Some "ministers" quote Matthew 10:37, but wrongly apply it to their particular church group, instead of to Christ. In this way, they justify splitting up marriages.

4. (For Example #2) Seriously question and study the statement of a "minister" who claims that you and your spouse are "spiritually incompatible". What does this mean? How can a couple live happily for years, have several children blessing the marriage and be physically compatible, but be "spiritually incompatible"? Or does that mean that the "ministers" use that term when they attempt to keep members for their own social, financial, and security reasons? Disagreeing on spiritual issues is O.K.; we have free moral agency. Supporting the right family (yours), is more important than supporting the right church group.

5. (For Examples #3 and #4) Realize that Jesus Christ (Yeshua) is our authority and wives and husbands are to please one another. Has the church ever been placed over a wife to rule in place of her husband? Some wives place "church authority" over their husbands. Is this biblical? "But I want you to understand that Christ is the Head of every man and the husband is the head of his wife and God is the Head of Christ" (1Cor 11:3, NRSV).

On the other hand, if some husbands were not so overbearing, then the wife would not have to resort to outside authority to receive fair treatment in her life. Some husbands think they are authorized by the Bible to relate to their wife as a dictator would. The scriptures about submitting one to another are ignored (Eph 5:21, 1Pet 5:5). Obviously, the relationship should be one of endeared companionship and equal respect, not of one controlling another. Couples who think religious differences are separating them, might consider if religion is just an excuse—there may be other unsolved problems that are the real cause of marital difficulty.

Examples of "church authority" in the Bible seem to be regarding "church matters": preaching the gospel, planning services, scheduling activities, etc. If the Apostle Paul did not have a command "from the Lord" regarding believers with unbelieving mates (1Cor 7:12), how do "ministers" today claim to have authority to make such decisions for people?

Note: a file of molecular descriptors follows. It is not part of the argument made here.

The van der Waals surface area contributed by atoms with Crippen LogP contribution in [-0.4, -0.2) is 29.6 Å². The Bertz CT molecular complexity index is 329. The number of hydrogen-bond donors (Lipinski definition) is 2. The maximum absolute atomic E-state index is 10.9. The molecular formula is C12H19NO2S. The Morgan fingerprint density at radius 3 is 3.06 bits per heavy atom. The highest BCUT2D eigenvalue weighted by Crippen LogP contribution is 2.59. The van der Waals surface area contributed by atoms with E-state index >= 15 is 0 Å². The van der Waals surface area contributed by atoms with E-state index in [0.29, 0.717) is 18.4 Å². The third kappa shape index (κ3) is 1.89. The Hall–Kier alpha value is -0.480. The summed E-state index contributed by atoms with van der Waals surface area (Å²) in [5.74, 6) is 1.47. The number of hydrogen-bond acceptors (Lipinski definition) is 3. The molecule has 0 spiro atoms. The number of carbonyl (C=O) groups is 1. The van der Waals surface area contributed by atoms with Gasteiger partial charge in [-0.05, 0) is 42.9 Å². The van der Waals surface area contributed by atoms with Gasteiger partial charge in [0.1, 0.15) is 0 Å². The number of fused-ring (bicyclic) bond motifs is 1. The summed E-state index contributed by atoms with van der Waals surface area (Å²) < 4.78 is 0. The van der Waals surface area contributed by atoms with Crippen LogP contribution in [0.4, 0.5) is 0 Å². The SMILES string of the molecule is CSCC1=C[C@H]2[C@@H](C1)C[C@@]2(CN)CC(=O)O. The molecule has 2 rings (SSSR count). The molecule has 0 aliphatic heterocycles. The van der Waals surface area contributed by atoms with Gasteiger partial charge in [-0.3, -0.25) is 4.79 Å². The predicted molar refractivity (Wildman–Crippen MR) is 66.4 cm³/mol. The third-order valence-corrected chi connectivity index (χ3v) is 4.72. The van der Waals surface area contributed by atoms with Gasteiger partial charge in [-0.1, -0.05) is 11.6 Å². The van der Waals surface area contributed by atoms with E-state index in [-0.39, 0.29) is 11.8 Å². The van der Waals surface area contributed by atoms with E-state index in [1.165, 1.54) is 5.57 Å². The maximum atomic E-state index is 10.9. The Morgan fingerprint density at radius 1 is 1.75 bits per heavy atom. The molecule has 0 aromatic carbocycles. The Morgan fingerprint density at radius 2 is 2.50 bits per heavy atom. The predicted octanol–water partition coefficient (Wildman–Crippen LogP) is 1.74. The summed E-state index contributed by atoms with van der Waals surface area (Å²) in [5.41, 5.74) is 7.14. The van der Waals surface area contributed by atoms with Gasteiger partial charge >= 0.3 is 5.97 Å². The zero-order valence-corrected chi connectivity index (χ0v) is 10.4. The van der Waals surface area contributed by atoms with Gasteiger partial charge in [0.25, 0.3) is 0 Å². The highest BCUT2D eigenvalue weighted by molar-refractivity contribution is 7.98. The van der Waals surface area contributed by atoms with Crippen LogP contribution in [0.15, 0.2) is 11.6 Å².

There has been much grief for countless ones over the divorce and remarriage decisions made in past years in some churches. I personally know of a woman who became interested in biblical truth in the 60's. She and her husband had a long, happy marriage, that was blessed with children. Years earlier, her husband had been married and divorced. The "church" refused to let her come to their meetings until she divorced her mate. She was devastated as she put great value on the happy family she was blessed with. She never went back to that fellowship. The members of that particular fellowship were instructed to stay away from her as "she prefers her family over the truth". This is an example of some of the distorted teachings many have experienced.

And He answered and said to them, "Have you not read that He who made them at the beginning made them male and female, and said 'For this reason a man shall leave his father and mother and be joined to his wife, and the two shall become one flesh.' So then, they are no longer two but one flesh. Therefore what God has joined together, let not man separate" (Mat 19:4-6).

In our modern world, we may think it is easier to live without a complete family, but is this what our Creator wants us to do? The emptiness people feel after a divorce is quickly erased by a second marriage, but what they had in the early years of the former marriage is forgotten. And the relationship lingers with the children, grandchildren, in-laws, numerous relatives and acquaintances made during the former marriage. Let us prove our marriage commitments by honoring and preserving relationships the Eternal gives us.

—Marleen Edwards

(Editor's Note: By What Authority, by John A. Difley addresses questions like who should be serving us, how should servants be chosen, what are their duties, are they divinely authorized, is ordination always of God? This 10-page article is available on request.)